Allen Harris DEFEATS University of Central Florida’s Motion to Dismiss: Charles Negy’s Case Proceeds


The United States District Court for the Middle District of Florida ruled Monday in a decision by Judge Carlos Mendoza (an Obama appointee) that five administrators at the University of Central Florida may be personally liable for retaliating against Professor Charles Negy after he exercised his First Amendment right to speak freely as a private citizen on racial issues.

Charles Negy Speaks Out Against Campus Orthodoxy

Professor Charles Negy has taught at the University of Central Florida (UCF) for over 20 years as a professor of psychology. Although Negy, who is both gay and Hispanic, was identified by UCF as a “diversity enhancement hire,” he holds opinions that do not align with what UCF apparently expects minority individuals to believe about matters like affirmative action and “anti-racism.”

In the spring of 2020, at the height of America’s racial reckoning, Negy put himself in the crosshairs of the UCF administration by posting several tweets on his personal Twitter account expressing the view that Black Americans are not systemically oppressed in the United States.

University of Central Florida Targets Negy for his Protected Speech

The first and probably most predictable response was the widespread demand that UCF fire Negy for his tweets; #UCFFireHim began trending on Twitter soon after his posts. The UCF administration quickly got involved by openly soliciting complaints against Negy on the university’s website. After identifying Negy by name and saying that his tweets “run completely counter to our university’s core values of diversity and inclusion,” UCF administrators stated that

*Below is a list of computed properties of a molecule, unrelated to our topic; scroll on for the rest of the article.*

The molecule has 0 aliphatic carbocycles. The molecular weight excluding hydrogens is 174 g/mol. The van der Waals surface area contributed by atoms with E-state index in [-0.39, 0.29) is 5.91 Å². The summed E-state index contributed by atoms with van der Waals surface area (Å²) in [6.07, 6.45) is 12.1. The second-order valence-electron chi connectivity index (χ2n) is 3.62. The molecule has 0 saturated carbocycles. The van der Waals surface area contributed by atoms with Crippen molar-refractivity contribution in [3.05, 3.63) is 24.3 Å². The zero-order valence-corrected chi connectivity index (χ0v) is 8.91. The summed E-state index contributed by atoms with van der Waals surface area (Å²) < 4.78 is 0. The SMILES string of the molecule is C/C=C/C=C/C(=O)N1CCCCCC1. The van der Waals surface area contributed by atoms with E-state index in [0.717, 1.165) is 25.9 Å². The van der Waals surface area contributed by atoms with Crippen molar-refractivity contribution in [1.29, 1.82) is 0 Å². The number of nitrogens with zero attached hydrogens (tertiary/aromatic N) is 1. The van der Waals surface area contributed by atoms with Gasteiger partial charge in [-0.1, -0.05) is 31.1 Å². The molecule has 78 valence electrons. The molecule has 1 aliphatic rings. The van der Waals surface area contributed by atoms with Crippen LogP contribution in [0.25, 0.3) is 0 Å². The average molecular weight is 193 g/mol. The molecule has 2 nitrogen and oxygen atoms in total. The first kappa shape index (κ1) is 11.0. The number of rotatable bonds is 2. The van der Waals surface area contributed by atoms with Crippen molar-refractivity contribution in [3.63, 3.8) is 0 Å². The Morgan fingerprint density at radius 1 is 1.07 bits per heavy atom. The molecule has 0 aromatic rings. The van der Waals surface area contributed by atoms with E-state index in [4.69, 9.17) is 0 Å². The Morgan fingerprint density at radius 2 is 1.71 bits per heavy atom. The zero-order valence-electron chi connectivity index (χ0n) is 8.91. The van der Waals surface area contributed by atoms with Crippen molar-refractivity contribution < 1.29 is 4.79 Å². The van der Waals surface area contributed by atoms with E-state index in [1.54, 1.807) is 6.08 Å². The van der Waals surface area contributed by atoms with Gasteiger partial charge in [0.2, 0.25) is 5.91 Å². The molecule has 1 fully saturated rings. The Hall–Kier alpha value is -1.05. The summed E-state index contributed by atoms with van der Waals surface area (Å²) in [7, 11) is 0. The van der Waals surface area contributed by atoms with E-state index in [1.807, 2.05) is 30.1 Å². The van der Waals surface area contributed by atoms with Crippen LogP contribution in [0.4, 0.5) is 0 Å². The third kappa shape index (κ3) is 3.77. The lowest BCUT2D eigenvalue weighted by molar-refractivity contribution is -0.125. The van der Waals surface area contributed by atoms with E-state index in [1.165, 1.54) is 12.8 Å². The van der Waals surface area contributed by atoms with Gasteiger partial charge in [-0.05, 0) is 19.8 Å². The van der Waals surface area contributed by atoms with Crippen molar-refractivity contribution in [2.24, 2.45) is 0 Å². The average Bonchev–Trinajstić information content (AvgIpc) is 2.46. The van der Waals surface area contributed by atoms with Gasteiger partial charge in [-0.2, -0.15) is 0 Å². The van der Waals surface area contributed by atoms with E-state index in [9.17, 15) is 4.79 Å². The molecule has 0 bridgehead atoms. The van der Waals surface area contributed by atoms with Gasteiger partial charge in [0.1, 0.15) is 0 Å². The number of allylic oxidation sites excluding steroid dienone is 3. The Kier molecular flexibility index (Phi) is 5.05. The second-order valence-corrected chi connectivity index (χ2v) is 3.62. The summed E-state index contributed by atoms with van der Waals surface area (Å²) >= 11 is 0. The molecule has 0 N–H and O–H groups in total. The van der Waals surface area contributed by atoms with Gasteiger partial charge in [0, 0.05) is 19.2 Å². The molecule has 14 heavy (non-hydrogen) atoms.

Members of UCF’s leadership urge current and former students to report discriminatory behavior they may have experienced from faculty and staff.

The message even noted that people could submit “anonymous complaints.”

Not surprisingly given the Twitter campaign to get him fired, current and former students obliged by filing endless complaints against Negy, many of them anonymous. UCF soon placed Negy under “investigation” for alleged “discriminatory harassment in the course of his classroom teaching.” Up until this point, UCF had always praised Negy for his teaching and service to the University. In fact, in the four years prior to the investigation, Negy had received the rating of “outstanding” for his instruction and mentorship of students.

No sooner had he expressed unpopular opinions, however, than UCF subjected Negy to what can only be described as an inquisition. After being denied meaningful notice of the allegations, Negy was forced to submit to eight hours of interrogation, during which he was grilled about the details of the past 15 years of classroom teaching. When his memory proved imperfect, UCF added the charge of providing false information during an investigation. And although tenured professors are generally entitled to 6 months’ notice of termination under UCF’s faculty collective bargaining agreement, a UCF administrator denied him this notice under an exception for professors who “jeopardize the safety or welfare of…students.” Suddenly stripped of his income, Negy — who was the sole caregiver to his physically and mentally disabled brother — was forced to sell his home and move in with a relative. He was soon diagnosed with anxiety and depression, despite no prior history of either.